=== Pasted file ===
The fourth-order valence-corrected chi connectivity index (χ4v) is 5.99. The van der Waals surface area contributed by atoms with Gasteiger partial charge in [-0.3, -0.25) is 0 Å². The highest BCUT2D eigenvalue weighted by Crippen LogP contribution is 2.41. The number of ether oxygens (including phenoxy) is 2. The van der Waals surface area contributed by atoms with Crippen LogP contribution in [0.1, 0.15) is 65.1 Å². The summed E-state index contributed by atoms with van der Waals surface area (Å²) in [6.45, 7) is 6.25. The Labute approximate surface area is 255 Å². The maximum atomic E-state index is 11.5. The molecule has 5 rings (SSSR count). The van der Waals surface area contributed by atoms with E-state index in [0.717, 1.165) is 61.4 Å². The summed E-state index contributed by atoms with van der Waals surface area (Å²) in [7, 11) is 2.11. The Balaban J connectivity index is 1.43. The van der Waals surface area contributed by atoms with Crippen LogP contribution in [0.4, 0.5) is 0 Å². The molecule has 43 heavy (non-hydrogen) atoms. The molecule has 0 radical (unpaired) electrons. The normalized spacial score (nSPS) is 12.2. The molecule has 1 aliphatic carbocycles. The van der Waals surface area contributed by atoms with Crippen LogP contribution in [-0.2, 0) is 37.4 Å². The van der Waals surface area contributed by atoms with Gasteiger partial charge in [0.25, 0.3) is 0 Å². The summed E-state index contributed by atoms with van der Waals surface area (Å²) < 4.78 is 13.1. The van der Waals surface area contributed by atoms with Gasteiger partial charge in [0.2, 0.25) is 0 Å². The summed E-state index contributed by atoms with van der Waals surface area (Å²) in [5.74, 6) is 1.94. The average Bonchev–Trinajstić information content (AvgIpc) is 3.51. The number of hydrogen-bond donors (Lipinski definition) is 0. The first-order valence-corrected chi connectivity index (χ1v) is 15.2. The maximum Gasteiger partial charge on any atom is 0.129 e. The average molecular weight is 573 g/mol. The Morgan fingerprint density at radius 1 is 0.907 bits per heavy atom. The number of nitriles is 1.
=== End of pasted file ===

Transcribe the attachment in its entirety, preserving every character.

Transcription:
The fourth-order valence-corrected chi connectivity index (χ4v) is 5.99. The van der Waals surface area contributed by atoms with Gasteiger partial charge in [-0.3, -0.25) is 0 Å². The highest BCUT2D eigenvalue weighted by Crippen LogP contribution is 2.41. The number of ether oxygens (including phenoxy) is 2. The van der Waals surface area contributed by atoms with Crippen LogP contribution in [0.1, 0.15) is 65.1 Å². The summed E-state index contributed by atoms with van der Waals surface area (Å²) in [6.45, 7) is 6.25. The Labute approximate surface area is 255 Å². The maximum atomic E-state index is 11.5. The molecule has 5 rings (SSSR count). The van der Waals surface area contributed by atoms with E-state index in [0.717, 1.165) is 61.4 Å². The summed E-state index contributed by atoms with van der Waals surface area (Å²) in [7, 11) is 2.11. The Balaban J connectivity index is 1.43. The van der Waals surface area contributed by atoms with Crippen LogP contribution in [0.4, 0.5) is 0 Å². The molecule has 43 heavy (non-hydrogen) atoms. The molecule has 0 radical (unpaired) electrons. The normalized spacial score (nSPS) is 12.2. The molecule has 1 aliphatic carbocycles. The van der Waals surface area contributed by atoms with Crippen LogP contribution in [-0.2, 0) is 37.4 Å². The van der Waals surface area contributed by atoms with Gasteiger partial charge in [0.25, 0.3) is 0 Å². The summed E-state index contributed by atoms with van der Waals surface area (Å²) < 4.78 is 13.1. The van der Waals surface area contributed by atoms with Gasteiger partial charge in [0.2, 0.25) is 0 Å². The summed E-state index contributed by atoms with van der Waals surface area (Å²) in [5.74, 6) is 1.94. The average Bonchev–Trinajstić information content (AvgIpc) is 3.51. The number of hydrogen-bond donors (Lipinski definition) is 0. The first-order valence-corrected chi connectivity index (χ1v) is 15.2. The maximum Gasteiger partial charge on any atom is 0.129 e. The average molecular weight is 573 g/mol. The Morgan fingerprint density at radius 1 is 0.907 bits per heavy atom. The number of nitriles is 1.